3. The relationship you develop with the foundation or corporation you have identified from your research through the Grants Database will be a long-term partnership. Once you have a grant from this organization, the door is open for future support. They will become your benefactor in many ways. You may find that corporations will want their employees to volunteer in your school to get real-world experience and become partners in the education of children in their community.

4. A bonus fourth caveat is that you may need to write several grants to different funding organizations to cover all the costs of your project. This happens all the time. You’ll get to know what each supporter will and won’t pay for. There’s always another who will step up and pay for that last little piece of the puzzle.

I’ve provided you with a budget planner spreadsheet. It is a great idea to stop now and take a closer look at it. You may want to add to it, print it out, and keep it handy so you can be sure you are not forgetting any details for providing for your needs. Please print it out right now, and let’s look at some of the line items (now you’ll know what people mean when they talk about things like line items.).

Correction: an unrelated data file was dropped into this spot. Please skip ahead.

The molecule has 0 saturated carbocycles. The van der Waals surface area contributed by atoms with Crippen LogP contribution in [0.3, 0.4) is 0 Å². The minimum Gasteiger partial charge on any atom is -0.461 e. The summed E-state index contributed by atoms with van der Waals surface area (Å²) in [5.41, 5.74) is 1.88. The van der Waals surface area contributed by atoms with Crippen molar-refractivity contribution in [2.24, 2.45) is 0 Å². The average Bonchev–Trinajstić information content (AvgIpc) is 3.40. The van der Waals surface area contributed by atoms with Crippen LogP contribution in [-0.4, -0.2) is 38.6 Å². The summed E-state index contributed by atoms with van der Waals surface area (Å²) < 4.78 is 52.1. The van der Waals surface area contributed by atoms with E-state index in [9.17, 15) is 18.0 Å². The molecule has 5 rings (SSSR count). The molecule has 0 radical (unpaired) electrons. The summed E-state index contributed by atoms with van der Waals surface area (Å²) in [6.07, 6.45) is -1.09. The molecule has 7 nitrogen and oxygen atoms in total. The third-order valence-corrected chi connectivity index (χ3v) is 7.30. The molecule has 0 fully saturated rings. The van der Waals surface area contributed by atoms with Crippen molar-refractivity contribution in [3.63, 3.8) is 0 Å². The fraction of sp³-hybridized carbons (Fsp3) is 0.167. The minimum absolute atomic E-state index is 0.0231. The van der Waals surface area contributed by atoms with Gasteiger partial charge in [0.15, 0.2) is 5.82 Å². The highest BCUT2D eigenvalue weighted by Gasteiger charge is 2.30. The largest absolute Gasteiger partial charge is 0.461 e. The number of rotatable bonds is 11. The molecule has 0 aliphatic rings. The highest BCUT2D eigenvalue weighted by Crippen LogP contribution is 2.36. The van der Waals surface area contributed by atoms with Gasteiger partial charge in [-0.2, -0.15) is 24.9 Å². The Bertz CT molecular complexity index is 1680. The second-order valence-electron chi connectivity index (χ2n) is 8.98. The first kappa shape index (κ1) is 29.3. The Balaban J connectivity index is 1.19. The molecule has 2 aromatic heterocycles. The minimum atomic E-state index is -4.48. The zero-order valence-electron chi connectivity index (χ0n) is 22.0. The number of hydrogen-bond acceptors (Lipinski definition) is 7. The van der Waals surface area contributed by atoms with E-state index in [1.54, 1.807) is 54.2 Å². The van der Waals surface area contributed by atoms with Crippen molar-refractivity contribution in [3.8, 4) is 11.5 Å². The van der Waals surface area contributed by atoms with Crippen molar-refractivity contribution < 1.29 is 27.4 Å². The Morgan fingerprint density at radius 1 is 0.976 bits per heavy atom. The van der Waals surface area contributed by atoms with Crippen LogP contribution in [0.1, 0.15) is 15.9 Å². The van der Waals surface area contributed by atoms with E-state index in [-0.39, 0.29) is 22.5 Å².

You’ll want to give every grant application a number. On the budget planner you’ll see a place for “ORG”. That’s the internal number you will use to identify the grants you pursue and keep them all organized. You will want to start creating and identifying numbering systems. A combination letter and number code has always worked for me. A state grant might begin with S1 – your first state grant might be S1 and so forth. You might want to add a date, call it S1111513 (first state grant submitted on 11/15/2013).